Our family, a Caucasian father, a Chinese mother and two mixed-race children, is fortunate to take part in the annual holidays and celebrations of two cultures. For example, we enjoy two different New Year celebrations. One occurs on the last day of December and the first day of January according to the Gregorian calendar. The other is based on the lunisolar calendar with New Year falling on the second new moon after the winter solstice. The Chinese New Year festivities last sixteen days with prescribed customs and traditional foods associated with each day. There is enormous richness in the stories and customs associated with the twelve-year zodiac cycle of the lunar New Year.
2022 was the Year of the Tiger. At the beginning of every year there is speculation about how the character of the presiding zodiac animal will influence the unfolding of days ahead. That was where the poem began, wondering how the ferocious tiger might affect 2022. I liked the idea of subverting the image of ferocity and focussing on what the tiger often does, staying hidden in the tall grass, staring out at what might be happening in the distance.
I’m a visual thinker, and often have to draw a picture of something in order to better understand it, or just to explore the structure and relationship of its parts. One of the early images that came to mind was a gigantic, cogged wheel rotating and clicking into place in the sky.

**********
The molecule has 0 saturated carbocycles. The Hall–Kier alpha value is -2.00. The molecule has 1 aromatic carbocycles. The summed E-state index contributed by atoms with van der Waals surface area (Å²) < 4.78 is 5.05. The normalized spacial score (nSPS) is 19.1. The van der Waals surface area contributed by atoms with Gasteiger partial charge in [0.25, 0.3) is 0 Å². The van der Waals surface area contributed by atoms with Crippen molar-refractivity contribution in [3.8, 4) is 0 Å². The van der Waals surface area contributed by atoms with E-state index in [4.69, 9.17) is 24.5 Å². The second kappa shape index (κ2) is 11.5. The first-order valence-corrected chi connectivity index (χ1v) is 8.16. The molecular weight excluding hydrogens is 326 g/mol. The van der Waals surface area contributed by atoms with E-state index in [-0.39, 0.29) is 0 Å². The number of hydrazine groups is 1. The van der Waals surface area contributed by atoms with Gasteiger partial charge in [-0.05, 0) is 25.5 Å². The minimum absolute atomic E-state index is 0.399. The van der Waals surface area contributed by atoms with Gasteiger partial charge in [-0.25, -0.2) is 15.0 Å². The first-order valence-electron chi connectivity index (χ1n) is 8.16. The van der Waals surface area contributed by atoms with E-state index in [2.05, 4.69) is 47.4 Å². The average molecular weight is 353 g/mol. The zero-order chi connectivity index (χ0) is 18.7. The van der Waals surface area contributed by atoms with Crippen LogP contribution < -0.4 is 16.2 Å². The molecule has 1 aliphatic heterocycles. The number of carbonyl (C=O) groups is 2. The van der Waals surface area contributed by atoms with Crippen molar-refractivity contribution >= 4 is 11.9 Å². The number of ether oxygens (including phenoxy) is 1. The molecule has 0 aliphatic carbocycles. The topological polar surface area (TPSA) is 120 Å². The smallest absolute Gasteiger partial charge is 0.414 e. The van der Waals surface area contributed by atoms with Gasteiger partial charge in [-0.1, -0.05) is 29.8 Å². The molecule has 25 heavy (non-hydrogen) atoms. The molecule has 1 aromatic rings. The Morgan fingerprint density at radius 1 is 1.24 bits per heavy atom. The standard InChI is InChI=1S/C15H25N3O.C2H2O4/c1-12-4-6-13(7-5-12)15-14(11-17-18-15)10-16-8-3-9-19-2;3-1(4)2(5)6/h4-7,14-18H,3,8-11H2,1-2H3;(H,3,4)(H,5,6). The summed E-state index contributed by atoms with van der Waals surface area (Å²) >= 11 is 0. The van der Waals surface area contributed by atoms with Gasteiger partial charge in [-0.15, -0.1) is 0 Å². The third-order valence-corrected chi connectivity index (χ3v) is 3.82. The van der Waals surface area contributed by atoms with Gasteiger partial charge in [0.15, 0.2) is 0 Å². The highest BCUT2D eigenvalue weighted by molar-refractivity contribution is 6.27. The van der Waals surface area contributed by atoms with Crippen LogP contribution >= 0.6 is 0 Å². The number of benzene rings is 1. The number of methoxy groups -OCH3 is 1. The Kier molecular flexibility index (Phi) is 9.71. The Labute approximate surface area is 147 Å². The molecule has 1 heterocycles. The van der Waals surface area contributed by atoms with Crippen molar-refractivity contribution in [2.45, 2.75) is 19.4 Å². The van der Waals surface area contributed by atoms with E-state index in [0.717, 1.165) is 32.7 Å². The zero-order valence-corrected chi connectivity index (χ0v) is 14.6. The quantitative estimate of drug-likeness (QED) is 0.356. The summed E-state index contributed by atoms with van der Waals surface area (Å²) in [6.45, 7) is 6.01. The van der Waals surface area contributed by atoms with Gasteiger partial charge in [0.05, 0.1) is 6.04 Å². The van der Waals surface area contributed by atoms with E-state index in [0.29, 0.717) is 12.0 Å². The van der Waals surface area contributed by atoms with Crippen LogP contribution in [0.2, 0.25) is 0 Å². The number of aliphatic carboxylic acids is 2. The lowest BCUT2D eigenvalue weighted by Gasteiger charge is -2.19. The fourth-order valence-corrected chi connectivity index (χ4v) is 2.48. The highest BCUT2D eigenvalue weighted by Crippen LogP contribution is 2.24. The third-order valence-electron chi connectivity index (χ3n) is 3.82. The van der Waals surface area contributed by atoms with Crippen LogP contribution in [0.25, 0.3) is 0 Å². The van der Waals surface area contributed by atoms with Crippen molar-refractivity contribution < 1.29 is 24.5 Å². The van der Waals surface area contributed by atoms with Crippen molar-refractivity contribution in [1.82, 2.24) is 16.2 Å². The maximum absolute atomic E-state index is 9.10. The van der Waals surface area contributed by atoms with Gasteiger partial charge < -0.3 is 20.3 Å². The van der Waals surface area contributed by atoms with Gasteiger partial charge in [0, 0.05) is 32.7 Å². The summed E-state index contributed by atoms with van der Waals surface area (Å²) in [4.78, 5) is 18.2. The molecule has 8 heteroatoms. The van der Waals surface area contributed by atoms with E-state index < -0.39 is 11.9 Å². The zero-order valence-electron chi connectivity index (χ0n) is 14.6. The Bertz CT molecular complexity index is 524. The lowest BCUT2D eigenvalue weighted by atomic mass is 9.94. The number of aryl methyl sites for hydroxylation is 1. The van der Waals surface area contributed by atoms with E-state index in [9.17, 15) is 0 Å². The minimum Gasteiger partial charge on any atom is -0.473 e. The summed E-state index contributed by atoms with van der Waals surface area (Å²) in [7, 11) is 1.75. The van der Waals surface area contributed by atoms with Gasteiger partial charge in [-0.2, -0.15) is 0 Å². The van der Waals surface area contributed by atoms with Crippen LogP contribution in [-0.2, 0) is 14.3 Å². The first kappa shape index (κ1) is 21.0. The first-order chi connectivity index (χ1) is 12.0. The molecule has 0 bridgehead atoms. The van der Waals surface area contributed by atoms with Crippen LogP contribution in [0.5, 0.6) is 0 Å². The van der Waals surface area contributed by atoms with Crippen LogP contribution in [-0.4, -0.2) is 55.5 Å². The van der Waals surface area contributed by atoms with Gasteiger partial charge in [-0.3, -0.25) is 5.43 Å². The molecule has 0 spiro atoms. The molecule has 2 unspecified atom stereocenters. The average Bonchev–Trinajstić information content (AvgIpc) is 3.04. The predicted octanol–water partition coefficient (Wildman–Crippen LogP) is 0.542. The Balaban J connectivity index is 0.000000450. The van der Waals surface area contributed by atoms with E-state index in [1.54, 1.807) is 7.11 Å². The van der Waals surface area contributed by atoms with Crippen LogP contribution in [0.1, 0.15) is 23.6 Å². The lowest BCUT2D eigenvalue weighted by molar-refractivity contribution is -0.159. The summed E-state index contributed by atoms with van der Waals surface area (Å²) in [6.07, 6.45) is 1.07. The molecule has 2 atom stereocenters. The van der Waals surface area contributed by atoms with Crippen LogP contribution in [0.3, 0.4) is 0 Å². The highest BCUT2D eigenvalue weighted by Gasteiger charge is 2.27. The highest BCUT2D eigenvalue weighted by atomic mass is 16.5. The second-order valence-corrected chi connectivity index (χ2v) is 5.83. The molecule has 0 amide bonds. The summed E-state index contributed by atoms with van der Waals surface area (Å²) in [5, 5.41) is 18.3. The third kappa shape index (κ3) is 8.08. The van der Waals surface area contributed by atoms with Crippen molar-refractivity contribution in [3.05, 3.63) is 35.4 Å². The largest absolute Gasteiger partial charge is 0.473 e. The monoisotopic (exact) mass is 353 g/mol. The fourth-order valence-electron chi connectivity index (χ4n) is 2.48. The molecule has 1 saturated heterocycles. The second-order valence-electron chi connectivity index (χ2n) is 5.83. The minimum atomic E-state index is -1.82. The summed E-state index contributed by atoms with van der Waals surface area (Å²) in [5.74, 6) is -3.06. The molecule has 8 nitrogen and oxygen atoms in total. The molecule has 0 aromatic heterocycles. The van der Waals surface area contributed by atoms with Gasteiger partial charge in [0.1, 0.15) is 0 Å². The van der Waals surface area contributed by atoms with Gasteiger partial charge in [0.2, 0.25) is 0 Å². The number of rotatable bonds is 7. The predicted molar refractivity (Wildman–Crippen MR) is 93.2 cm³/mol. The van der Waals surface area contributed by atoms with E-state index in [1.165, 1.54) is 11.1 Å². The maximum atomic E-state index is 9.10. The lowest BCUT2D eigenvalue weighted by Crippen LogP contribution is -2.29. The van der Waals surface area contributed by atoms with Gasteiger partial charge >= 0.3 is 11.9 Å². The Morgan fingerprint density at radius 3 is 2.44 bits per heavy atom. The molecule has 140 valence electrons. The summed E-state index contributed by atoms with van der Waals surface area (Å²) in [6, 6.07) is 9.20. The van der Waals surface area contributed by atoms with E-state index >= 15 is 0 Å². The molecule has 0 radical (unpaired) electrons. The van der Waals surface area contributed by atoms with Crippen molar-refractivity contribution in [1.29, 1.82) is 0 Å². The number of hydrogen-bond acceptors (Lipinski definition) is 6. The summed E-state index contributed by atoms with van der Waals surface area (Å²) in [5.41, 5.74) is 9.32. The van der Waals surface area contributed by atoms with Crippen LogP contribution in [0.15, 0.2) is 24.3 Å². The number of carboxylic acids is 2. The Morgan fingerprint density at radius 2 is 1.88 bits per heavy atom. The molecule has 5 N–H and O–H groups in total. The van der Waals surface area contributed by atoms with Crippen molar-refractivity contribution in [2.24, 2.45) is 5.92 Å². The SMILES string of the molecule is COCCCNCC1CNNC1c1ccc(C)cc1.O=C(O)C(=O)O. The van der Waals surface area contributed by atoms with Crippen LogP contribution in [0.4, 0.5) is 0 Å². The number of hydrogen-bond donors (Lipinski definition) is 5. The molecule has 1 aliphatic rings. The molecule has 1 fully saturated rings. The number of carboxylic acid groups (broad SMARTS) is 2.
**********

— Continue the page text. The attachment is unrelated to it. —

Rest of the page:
After I have let a first draft pour out, I often do some research to verify facts in the setting of the poem. Unexpected details that come out of research can add richness to the lyrical voice, allowing the reader to absorb the poem in more vivid ways. In this case, having experienced Chinese New Year for over four decades, many of the details and customs were already familiar to me, but there was still a need to comb through, looking for the images that would work together to tell the story.
I had no pre-determined idea of how the poem would end, and it wasn’t until many drafts on, when I was musing about the difference in character of the tiger and the animal for the following year, the rabbit, that the poem found its ending.
William Ross is a Canadian writer and visual artist living in Toronto. His poems have appeared in Rattle, Bluepepper, Humana Obscura, New Note Poetry, Cathexis Northwest Press, Topical Poetry, Heavy Feather Review,*82 Review, and Alluvium. Recent work is forthcoming in Bindweed Magazine and Anti-Heroin Chic.